Sunday, June 29, 2014

Lessons from the Latin American Church




Global distribution of Catholicism, (c) Pew Research Center, 2010.


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The Traditionalist site Rorate Cæli recently diagnosed “the collapse of Catholicism in Latin America” and attributed the downfall to the Second Vatican Council and to the brand of Catholicism espoused by Latin American clerics such as Pope Francis.  Not only is the analysis wrong about the perceived failure of Latin American Catholicism, but it risks leading readers to miss the valuable lessons that the greater Catholic world can learn from the Latin American Church—lessons that Pope Francis has begun to implement at the Vatican.

Ironically, the Rorate analysis is wrong, in part, because it engages in a type of thinking specifically condemned by Latin American ecclesiology and criticized by Pope Francis—a kind of self-absorbed way of looking at the world that the Pope calls being “self-referential.”  In a speech before he became Pope, then Cardinal Jorge Mario Bergoglio said that, “The evils that, over time, happen in ecclesial institutions have their root in self-referentiality and a kind of theological narcissism.”  It requires “self-referentiality” to conclude that the downward trends in Latin American Catholicism were caused by the Second Vatican Council—ignoring similar trends worldwide at the same time among many other religions.  The web site, keen on the use of Latin, also falls into the fallacy that is still known by its Latin handle: Post hoc ergo propter hoc (“after this, therefore because of this”)—the folly of thinking that because something happens later in relation to something else, that the first thing causes the second.  Rorate reasons: (a) Vatican II occurred in the 1960s; (b) the 13 point drop in Latin American Catholicism for 1995-2013 postdates Vatican II; therefore (c) Vatican II caused the 13 point drop.  In fact, the trends observed during the period in question have been in motion for much longer than said period and predate the Council.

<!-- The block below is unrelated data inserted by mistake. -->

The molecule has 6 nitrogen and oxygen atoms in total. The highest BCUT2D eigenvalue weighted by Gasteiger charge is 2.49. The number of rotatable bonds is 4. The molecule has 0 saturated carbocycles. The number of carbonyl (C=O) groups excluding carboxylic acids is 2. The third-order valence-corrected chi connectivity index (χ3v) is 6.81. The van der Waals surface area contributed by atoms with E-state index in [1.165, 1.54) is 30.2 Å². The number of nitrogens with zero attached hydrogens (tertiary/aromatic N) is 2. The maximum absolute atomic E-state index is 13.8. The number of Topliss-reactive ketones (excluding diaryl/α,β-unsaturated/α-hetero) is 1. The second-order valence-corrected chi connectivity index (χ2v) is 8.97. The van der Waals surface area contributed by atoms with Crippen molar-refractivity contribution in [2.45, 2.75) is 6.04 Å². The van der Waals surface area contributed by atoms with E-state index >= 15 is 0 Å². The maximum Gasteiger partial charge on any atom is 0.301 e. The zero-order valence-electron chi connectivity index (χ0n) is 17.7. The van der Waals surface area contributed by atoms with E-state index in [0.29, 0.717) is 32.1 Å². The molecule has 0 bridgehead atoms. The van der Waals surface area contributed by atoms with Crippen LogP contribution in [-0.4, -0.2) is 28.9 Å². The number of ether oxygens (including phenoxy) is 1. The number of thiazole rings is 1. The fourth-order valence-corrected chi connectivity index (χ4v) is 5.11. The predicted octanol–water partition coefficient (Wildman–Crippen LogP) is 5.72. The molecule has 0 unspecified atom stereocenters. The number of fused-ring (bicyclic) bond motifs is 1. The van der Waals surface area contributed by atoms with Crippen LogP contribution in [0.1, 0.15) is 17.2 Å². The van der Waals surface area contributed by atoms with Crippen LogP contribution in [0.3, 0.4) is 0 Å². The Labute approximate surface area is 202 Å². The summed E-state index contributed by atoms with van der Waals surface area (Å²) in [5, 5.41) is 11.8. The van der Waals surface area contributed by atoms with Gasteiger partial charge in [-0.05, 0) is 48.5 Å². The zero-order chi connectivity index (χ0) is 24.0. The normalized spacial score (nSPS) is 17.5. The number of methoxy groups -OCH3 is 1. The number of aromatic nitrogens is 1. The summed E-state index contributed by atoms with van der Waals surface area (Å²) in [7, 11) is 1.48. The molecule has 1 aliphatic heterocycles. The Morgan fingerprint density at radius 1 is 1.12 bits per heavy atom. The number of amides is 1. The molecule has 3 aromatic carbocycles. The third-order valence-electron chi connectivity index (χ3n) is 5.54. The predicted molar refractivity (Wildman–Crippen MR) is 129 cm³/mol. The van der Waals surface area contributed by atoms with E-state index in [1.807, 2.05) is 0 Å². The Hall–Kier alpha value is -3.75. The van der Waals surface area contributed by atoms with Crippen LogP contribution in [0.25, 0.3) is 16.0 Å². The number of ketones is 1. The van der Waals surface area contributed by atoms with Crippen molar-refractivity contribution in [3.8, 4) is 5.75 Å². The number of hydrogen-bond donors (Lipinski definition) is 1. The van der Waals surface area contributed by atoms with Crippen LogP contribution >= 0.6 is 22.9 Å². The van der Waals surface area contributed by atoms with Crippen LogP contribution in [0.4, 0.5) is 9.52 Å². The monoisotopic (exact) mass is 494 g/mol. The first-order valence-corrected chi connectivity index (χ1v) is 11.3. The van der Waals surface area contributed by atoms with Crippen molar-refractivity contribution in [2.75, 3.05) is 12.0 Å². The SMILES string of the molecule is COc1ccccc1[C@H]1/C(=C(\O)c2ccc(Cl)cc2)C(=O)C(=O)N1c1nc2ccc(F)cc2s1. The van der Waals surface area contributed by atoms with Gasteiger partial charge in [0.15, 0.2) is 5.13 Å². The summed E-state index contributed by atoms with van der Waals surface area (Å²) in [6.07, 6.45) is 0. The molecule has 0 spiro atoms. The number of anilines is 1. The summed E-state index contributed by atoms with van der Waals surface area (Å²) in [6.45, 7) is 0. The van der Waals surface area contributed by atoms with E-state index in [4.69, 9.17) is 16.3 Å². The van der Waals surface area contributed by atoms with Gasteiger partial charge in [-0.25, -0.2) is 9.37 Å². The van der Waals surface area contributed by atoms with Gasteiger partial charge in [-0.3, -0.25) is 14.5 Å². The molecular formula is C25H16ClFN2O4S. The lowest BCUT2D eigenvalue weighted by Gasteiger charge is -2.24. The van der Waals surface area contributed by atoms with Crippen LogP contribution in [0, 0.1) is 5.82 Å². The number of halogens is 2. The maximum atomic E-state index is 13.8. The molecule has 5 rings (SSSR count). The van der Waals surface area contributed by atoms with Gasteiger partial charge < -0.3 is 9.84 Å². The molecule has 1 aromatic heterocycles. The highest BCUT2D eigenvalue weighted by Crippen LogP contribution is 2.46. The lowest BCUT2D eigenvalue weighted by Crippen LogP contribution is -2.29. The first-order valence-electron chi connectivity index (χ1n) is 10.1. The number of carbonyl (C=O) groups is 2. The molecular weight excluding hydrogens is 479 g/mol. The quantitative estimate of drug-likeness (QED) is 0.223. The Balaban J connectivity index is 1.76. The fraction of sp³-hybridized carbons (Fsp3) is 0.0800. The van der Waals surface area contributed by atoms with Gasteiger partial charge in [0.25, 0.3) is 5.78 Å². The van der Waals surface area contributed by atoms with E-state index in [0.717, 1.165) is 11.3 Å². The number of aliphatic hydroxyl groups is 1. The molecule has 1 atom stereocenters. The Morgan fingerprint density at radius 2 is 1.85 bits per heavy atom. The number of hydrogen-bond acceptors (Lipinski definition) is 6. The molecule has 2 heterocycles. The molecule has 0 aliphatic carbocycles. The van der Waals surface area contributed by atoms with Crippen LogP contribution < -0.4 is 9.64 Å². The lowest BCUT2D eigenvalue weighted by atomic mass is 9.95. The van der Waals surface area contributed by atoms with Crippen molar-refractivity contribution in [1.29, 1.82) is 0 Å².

The Rorate analysis contains other errors, including selective application of its hypothesis, for example, citing figures showing decline to thrash favorite whipping boys, like Honduran Cardinal Rodríguez Maradiaga, but not attributing responsibility for (or otherwise addressing) similar downward trends when they implicate conservatives.  The analysis is sometimes downright misleading, for example stating that losses in El Salvador are attributable to Liberation Theology, when a conservative, Opus Dei archbishop was in place there during the period in question.  Conversely, the Rorate piece does not “credit” successes that, under their logic would be attributable to progressives: the best performance stats go to Mexico, which actually grew while other national churches contracted, and which has a fairly activist episcopate, led by Cardinal Norberto Rivera.  (I am in no way implying that activists deserve credit; simply doubting that credit or blame can be pin-pointed in the way that Rorate suggests.)